Thursday, October 2, 2008

The Way is Shut

I worry about my back yard.

We live on a narrow third of an acre, a city plot that has no wild corners, no overgrown bushes, no corner of the garden or flower bed hidden from prying eyes where our children could build roads for the cars, villages for the teddy bears, or otherwise poke around and discover the possibilities of dirt, water, old bricks and a few bits of cardboard, Styrofoam and other refuse swiped from neighboring Dumpsters or Dad’s tool shed.

I grew up with such a back yard.

It wasn’t much bigger than the one my kids have now. A half-acre where dad built a rambling, single-story brick house that housed eight children and numberless concourses of small dogs and cats, one of which gave birth on my older brother Albert’s chest while he was asleep. We had our own private power pole – it fed power to our house, and to the neighbors, through wires that snicked and snapped when it was cold outside. In the northeast corner, smelling of ethyl mercaptan, a valve lineup for Intermountain Gas, snug in the corner of our lot and bordering on the gravel backlot for Idaho Welding to the north and corrugated steel storage sheds to the east. South of the lineup with its hisses and stinks, a bramble of lilac, the chicken coop, a tiny shed Dad built of cinder blocks and lava rock, then the neighbors chickens.

It was a tiny, smelly and rather industrial place to grow up.

It was our world and we loved it.

Wedged between the lilacs and the steel storage sheds, a strip of weedy ground about six feet wide. We built villages there out of brick and travertine pilfered from Dad’s piles for the teddy bears – the Blueys – named after the blue teddy bear our maternal grandmother knitted for Randy, the youngest. We three youngest had similar bears, all of which lost eyes and noses as time wore on. Mine was Reddy, named for his red yarn. Maaike’s was Pinky. We had another Bluey and a Goldy (we tried calling him Yellowy; that didn’t work).

I should not say was. Nor had. We still have them. Reddy and the newer Bluey reside on a shelf in our bedroom, amongst some of my wife’s cherished childhood stuffed animals. Randy still has Bluey – now a bit tattered, his blue faded to grey – and Goldy. Maaike still has Pinky.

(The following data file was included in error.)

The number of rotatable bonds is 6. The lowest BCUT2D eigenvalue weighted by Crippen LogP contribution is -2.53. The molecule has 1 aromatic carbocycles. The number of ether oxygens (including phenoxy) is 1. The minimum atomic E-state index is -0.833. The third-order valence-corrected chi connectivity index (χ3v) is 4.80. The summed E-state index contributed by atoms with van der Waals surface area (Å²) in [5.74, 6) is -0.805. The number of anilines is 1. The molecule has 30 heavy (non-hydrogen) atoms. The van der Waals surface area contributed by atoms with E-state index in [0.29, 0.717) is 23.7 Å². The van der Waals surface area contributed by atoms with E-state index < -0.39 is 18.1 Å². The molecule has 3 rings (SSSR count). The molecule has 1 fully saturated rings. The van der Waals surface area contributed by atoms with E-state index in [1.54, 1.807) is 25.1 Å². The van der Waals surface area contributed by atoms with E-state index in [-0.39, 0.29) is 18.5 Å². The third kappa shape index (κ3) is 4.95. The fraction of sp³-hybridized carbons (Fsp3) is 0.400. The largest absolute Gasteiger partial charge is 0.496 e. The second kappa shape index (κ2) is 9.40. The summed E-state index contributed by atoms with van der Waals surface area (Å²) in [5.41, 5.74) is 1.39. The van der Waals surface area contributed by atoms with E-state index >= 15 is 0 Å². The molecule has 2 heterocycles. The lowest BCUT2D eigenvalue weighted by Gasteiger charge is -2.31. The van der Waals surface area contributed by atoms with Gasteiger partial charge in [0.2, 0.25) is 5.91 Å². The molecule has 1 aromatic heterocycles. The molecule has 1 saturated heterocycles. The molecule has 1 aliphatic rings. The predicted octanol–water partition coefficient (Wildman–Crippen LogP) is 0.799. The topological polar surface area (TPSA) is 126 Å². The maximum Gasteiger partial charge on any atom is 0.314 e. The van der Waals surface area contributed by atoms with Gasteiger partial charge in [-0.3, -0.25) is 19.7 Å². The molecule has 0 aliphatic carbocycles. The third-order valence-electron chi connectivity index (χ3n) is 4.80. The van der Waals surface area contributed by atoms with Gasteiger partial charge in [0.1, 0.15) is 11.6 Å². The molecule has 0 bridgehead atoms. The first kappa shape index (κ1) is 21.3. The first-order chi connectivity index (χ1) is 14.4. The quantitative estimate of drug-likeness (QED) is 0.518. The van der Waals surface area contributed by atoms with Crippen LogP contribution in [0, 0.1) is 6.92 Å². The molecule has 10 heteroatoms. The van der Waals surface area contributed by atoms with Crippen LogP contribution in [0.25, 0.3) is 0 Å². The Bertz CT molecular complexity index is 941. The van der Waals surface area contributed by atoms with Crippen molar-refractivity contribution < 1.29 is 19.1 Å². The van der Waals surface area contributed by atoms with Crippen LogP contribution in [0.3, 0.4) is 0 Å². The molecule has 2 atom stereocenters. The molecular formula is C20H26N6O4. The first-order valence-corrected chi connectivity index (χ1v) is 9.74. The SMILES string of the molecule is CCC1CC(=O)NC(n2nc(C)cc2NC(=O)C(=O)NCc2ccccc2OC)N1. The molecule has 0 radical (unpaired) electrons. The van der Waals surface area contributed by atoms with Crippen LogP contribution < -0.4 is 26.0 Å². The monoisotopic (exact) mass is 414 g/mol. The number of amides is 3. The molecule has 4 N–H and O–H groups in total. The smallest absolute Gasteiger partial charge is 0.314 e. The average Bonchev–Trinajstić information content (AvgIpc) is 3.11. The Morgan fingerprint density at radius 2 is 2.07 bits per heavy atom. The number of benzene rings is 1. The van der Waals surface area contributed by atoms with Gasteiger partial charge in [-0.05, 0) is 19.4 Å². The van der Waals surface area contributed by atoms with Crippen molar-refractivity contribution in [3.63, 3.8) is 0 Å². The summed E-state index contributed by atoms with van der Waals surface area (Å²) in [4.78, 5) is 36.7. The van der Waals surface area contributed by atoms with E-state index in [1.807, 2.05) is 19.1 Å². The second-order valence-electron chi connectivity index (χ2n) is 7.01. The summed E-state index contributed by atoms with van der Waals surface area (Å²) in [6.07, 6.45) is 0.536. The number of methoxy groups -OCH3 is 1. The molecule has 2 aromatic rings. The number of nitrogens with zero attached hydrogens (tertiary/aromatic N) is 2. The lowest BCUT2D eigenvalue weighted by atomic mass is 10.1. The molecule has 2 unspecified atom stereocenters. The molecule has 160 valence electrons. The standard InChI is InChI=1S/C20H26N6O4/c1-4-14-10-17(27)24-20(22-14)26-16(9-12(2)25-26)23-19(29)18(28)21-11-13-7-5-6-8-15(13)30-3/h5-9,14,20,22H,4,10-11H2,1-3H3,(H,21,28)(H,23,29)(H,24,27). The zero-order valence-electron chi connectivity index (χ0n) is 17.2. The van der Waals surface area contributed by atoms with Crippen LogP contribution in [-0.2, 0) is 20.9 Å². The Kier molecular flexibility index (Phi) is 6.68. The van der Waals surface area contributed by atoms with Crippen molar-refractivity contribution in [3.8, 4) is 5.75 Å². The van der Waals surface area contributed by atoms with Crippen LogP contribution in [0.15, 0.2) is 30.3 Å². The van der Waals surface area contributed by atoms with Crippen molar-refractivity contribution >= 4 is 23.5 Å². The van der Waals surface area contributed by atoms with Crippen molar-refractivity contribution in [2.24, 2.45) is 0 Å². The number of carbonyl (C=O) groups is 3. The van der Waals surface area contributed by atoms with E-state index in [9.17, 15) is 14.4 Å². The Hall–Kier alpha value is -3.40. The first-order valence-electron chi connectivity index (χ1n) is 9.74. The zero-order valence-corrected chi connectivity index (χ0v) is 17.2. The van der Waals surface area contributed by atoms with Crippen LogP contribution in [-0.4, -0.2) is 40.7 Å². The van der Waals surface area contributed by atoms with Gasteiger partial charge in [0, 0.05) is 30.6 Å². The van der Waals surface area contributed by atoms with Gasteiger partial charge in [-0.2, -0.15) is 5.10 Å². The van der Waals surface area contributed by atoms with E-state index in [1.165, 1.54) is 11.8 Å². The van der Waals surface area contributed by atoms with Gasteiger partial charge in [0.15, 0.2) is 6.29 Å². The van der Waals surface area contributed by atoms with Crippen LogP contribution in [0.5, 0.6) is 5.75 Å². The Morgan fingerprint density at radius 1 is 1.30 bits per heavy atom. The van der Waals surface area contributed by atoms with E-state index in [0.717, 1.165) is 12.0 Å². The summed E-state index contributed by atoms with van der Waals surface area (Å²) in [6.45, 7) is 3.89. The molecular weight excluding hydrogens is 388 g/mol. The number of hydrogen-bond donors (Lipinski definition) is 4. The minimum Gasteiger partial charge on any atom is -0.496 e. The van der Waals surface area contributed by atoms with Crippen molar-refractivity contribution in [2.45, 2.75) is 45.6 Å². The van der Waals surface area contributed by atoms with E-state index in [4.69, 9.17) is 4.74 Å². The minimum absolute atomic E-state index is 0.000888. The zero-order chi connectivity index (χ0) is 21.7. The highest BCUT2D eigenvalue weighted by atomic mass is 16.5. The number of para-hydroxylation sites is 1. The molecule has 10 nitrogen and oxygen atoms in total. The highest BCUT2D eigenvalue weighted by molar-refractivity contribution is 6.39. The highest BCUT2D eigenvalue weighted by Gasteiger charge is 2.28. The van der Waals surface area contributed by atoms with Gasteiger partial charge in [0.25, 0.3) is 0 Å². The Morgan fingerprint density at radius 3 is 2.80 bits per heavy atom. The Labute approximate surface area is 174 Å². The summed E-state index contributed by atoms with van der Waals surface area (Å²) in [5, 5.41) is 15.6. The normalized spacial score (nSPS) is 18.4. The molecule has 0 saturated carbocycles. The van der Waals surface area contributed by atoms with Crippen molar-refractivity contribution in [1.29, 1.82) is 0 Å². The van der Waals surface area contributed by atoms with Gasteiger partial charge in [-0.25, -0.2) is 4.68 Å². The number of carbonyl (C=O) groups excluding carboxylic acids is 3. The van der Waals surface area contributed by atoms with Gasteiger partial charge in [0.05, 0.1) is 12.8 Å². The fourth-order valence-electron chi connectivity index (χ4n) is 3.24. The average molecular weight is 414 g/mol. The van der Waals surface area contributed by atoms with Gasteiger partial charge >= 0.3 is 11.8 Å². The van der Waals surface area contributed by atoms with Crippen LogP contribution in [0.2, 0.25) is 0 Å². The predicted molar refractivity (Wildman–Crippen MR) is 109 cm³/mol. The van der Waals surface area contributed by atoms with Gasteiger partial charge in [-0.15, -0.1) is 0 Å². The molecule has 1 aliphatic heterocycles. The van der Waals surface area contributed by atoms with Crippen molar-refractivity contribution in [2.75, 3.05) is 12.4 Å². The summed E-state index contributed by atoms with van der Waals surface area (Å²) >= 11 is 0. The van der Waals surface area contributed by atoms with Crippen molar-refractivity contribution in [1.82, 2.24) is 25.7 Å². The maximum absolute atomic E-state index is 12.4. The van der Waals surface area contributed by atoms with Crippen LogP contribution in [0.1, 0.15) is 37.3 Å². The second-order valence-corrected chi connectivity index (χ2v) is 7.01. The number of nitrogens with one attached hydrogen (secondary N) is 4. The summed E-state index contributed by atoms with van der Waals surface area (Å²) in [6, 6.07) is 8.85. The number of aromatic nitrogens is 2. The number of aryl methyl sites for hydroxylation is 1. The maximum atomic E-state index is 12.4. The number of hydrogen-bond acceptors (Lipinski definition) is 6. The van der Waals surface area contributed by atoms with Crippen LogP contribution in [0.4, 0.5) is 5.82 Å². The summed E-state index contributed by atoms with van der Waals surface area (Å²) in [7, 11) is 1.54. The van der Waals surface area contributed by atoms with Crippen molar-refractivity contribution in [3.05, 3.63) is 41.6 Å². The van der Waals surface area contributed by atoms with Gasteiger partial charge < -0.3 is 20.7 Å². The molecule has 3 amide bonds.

Their last name is Johnson. I don’t know why. Probably didn’t know then, though at the time we got the first bears, our bishop was named Johnson. Funny the things you don’t record as a child, not thinking at all that, twenty or thirty years hence, you might want to remember the reasons behind the things you did.

Their houses had windows. One summer, we built them with running water. And fireplaces. Working fireplaces. We played with fire. Nobody got burned. Nothing burned down. They made pies out of the little berries that grew on the bushes in the front yard. They planted flowers, soon had marigolds nearly as tall as their houses. They wore grass skirts that got eaten by worms. They dug in the dirt, made paths though weeds that were waist-high to us, lining the paths with gravel swiped from the driveway. They built streams, bridges over the streams, a lake where the stream water went to foam into Indian soap.

They kept us busy all summer. Some days, from dawn to dusk, when we left their homes reluctantly, watching the light from the lit birthday candles we left in their windows as we walked back into the house.

As we grew older, the games became more sophisticated. They became pilots in airplanes and space ships we built, still out of junk pilfered from Idaho Welding’s Dumpsters. Occasionally, we’d move their villages to other wild spots on the property, notably n the north side of the house where, between house and another strand of lilac, another narrow strip of land lay open to our machinations. This was their garden spot, where grass grew, and moss, and where the rain dripped off the house onto their roofs as they lay inside, snug and dry, under blankets made of washcloths we took from the bathroom.

And more sophisticated. We went through a Star Trek phase, making elaborate maroon uniforms for them out of felt and discarded dress socks.

Writing down these memories feels shallow. I look through my photo albums and find one picture of a village we built, and only a few others of us at play with these cherished teddy bears. Randy and Maaike may have more. But as I look at them and write these memories, I feel as if the door back to them is shut. There’s no magic wardrobe that can take me back to that time. I’m not even sure giving the teddy bears to my own kids would open that door. They have no wild place to build a village; it would be in the way of the rototiller, the lawn mower. I have cheated my children, buying this property. There are no madelines and tea for me.

There is no back yard here.

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